VA project joins physicians via telemedicine to expand care delivery

July 18, 2012

A Department of Veterans Affairs project will expand care delivery at sites across the country using telemedicine in a new way. See how primary care physicians are involved.

Primary care physicians and specialists will work together using telemedicine in an effort to provide high-quality, complex care to veterans who receive care via the Department of Veterans Affairs (VA) system, regardless of where they live, under a new model of medical education and healthcare delivery.

Unlike traditional uses of telemedicine, however, the Specialty Care Access Network–Extension for Community Healthcare Outcomes (SCAN-ECHO) initiative will foster provider-to-provider communication, not provider-to-patient communication.

“Project ECHO is a completely new way of sharing medical knowledge and providing medical care,” says Sanjeev Arora, MD, at the University of New Mexico Health Sciences Center in Albuquerque, who created Project ECHO as a way to expand the healthcare system’s ability to treat patients with complex chronic illnesses.

The VA’s SCAN-ECHO initiative is the first nationwide implementation of Project ECHO. The ECHO model links primary care providers in local communities with specialist care teams, often at academic medical centers, to manage chronic conditions in patients who require complex care. It uses videoconferencing technology to conduct weekly virtual clinics, which operate like the grand rounds used by major teaching hospitals to educate doctors on the latest medical research and treatments.

During the clinics, primary care providers from multiple sites present their cases to the specialist teams, discuss new developments relating to their patients, and determine treatment. Specialists serve as mentors and colleagues, sharing their medical knowledge and expertise with the primary care providers.

Primary care teams participating in ECHO are part of an online learning community, where they develop the skills and receive support to provide comprehensive, complex treatments for patients where they live. The goal is to have these teams become new, community-based centers of excellence.

“By making best practices and mentoring support widely available to primary care providers, it expands the healthcare system’s ability to provide care for very high-need patients. We call this the ‘force multiplier effect,’ ” Arora says.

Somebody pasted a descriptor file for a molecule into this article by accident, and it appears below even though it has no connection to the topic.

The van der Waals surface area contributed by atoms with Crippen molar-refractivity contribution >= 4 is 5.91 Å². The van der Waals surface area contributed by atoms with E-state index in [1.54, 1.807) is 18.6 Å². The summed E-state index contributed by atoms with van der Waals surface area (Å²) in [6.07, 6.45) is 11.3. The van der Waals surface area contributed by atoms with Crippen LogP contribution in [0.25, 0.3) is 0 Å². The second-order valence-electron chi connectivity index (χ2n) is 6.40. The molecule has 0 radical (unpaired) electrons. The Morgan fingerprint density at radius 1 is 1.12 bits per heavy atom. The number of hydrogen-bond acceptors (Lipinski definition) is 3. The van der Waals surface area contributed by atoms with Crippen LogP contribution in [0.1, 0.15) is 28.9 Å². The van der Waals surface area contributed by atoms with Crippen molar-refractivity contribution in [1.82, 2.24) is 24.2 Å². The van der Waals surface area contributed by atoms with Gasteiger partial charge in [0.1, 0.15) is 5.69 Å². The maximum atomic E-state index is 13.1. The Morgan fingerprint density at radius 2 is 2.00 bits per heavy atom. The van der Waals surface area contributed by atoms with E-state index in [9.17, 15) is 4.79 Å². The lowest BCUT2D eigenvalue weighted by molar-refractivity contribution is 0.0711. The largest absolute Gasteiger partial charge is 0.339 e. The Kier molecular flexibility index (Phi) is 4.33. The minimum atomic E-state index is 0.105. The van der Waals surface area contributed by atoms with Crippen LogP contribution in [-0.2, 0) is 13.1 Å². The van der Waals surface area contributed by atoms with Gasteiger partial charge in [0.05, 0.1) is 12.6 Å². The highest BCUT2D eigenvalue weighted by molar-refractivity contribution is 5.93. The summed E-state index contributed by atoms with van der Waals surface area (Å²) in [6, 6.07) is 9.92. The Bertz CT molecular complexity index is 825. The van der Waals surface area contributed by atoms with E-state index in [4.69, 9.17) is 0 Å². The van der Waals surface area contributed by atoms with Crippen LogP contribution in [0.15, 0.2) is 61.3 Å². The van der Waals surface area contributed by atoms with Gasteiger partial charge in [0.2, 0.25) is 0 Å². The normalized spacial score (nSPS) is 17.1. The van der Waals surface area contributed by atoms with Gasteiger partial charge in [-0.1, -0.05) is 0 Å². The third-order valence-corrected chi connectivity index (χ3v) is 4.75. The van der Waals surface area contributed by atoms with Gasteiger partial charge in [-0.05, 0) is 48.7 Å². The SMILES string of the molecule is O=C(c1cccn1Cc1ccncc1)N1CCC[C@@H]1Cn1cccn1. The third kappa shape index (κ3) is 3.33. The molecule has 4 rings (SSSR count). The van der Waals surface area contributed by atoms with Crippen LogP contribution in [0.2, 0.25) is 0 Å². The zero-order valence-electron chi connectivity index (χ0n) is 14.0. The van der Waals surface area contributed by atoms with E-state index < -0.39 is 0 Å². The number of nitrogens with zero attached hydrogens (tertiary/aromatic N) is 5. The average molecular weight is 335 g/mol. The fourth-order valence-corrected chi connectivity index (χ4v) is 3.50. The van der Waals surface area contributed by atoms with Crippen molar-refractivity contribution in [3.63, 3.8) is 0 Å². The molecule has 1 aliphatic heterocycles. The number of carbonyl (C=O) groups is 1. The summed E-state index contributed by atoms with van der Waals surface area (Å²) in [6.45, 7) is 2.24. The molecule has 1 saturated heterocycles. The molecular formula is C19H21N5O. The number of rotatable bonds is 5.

Eleven VA medical centers are serving as SCAN-ECHO centers, piloting the original Project ECHO model across a range of chronic conditions and adapting it for use within the VA:

  • VA Connecticut Healthcare System, West Haven, Connecticut

  • VA Pittsburgh Healthcare System, Pennsylvania

  • Hunter Holmes McGuire VA Medical Center, Richmond, Virginia

  • Salem VA Medical Center, Salem, Virginia

  • Louis Stokes VA Medical Center, Cleveland, Ohio

  • VA Ann Arbor Healthcare System, Ann Arbor, Michigan

  • New Mexico VA Healthcare System, Albuquerque, New Mexico

  • VA Eastern Colorado Healthcare System, Denver, Colorado

  • Portland VA Medical Center, Portland, Oregon

  • San Francisco VA Medical Center, California
  • Veterans Integrated Service Network in California (services split between VA Greater Los Angeles Healthcare System and VA San Diego Healthcare System)

“SCAN-ECHO is helping us to more fully harness the knowledge and expertise of our specialist physicians and extend that knowledge and expertise out into the field,” says Robert A. Petzel, MD, VA under secretary for health. “This model empowers our primary care doctors, nurses, and other clinicians, and it strengthens VA’s ability to serve our nation’s veterans.”

The VA will evaluate the model’s effect on veterans’ access to care before deciding whether to expand the program access the VA system, but the model previously has proved successful in care delivery. An evaluation funded by the federal Agency for Healthcare Research and Quality and published in the New England Journal of Medicine in 2011 showed that the quality of hepatitis C care provided by Project ECHO-trained clinicians was equal to that of care provided by university-based specialists. A study published in Health Affairs in 2011 found that the program reduced costs for physicians and patients.

Although the VA is the first to implement the ECHO model on a national scale, the model is being adopted elsewhere, too. In May, the U.S. Department of Health and Human Services awarded a 3-year, $8.5 million Health Care Innovation grant to enable Project ECHO to expand its operations in New Mexico and Washington state. In June, the Department of Defense announced its intention to use the model to manage chronic pain in the armed forces. In addition, the Robert Wood Johnson Foundation (RWJF) is funding replication of the model in Washington state and in Chicago, Illinois, and announced a 5-year grant that aims to expand the model across the United States.

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